Is the BHP share price too exposed to the downside risks of China?

A miner in visibility gear and hard hat looks seriously at an iPad device in a field where oil mining equipment is visible in the background.A miner in visibility gear and hard hat looks seriously at an iPad device in a field where oil mining equipment is visible in the background.

The BHP Group Ltd (ASX: BHP) share price has tracked down this past month and is now trading 12% lower in that time.

As the fallout from snap lockdowns in China continues to flow through to global equity markets, diversified mining giants like BHP haven’t been immune to the spillover.

In wider market moves, the S&P/ASX 300 Metals & Mining Index (ASX: XMM) is down by almost 14% on the month, suggesting weakness in the broader sector.

Is BHP too exposed to China?

If asking those at JP Morgan, this might not be the case. In a recent note to clients, the broker acknowledged weakness in the miner’s most recent earnings, but also noted BHP’s cash generating engine.

This ties into themes of inflation, which could be a net positive for BHP in the short term, the broker reckons.

“[T]hese inflationary pressures are supportive for most commodity prices and miners’ earnings have higher operational leverage to prices vs costs,” it said in a recent note.

“Despite downside risk to earnings due to the highest industry cost inflationary pressures in around 10 years, at spot commodity prices the sector carries significant mark-to-market upgrades; at spot prices, our revised BHP FY22/23E EPS [earnings per share] is +8%/+75% above Bloomberg consensus,” it added.

This view is supported by those over at Citi, with the broker baking in considerable upside over the coming periods for BHP as well, not in the least with beefed-up dividends to shareholders.

As reported by the Motley Fool, “Citi is expecting this cash flow to support fully franked dividends per share of ~$4.86 in FY 2022 and then ~$4.89 in FY 2023”.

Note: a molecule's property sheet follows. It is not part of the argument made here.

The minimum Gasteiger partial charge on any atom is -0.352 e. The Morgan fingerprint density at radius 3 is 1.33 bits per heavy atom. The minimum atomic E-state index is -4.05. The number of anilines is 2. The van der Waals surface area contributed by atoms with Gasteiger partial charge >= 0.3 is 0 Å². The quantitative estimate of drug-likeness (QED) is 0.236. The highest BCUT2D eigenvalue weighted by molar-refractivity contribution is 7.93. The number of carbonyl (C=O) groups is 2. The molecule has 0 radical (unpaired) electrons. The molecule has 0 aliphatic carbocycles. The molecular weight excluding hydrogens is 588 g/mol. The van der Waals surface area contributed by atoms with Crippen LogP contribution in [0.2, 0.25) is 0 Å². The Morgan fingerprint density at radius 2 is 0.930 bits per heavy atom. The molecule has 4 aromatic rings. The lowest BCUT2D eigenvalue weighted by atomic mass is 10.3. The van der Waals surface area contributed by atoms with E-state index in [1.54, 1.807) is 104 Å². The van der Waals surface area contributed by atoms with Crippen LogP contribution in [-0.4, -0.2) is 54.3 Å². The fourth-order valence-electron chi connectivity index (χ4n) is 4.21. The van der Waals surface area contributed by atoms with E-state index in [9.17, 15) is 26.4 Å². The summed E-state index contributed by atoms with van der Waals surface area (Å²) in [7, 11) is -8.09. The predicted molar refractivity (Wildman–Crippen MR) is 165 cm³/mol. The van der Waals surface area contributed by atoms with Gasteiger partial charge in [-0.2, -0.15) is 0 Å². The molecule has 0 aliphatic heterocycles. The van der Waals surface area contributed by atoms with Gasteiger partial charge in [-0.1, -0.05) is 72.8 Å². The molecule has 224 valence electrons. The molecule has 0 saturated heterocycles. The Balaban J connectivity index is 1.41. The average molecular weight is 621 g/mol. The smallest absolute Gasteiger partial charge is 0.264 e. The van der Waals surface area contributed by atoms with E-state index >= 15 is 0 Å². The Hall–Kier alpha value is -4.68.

However, this sentiment isn’t shared equally, as Kate Howitt, portfolio manager of the Fidelity Australian Opportunities Fund, reckons it could potentially be hurt by its concentration risk in China.

Howitt said she “likes BHP’s positioning, its proactive approach to securing social licence to operate and its strong cash flows”, she was quoted as saying by the Australian Financial Review.

“[B]ut,” she continued, “there’s no denying the stock will be pulled around by perceptions of China’s economic outlook and by commodity price swings.”

BHP has a 12-month consensus price target of $49.12 per share according to Bloomberg data.

In early trading today, the BHP share price is up 1.09% to $45.44. In the last 12 months, BHP shares have slipped around 10% despite a 7% gain this year to date.

The post Is the BHP share price too exposed to the downside risks of China? appeared first on The Motley Fool Australia.

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Motley Fool contributor Zach Bristow has no position in any of the stocks mentioned. The Motley Fool Australia’s parent company Motley Fool Holdings Inc. has no position in any of the stocks mentioned. The Motley Fool Australia has no position in any of the stocks mentioned. The Motley Fool has a disclosure policy. This article contains general investment advice only (under AFSL 400691). Authorised by Scott Phillips.

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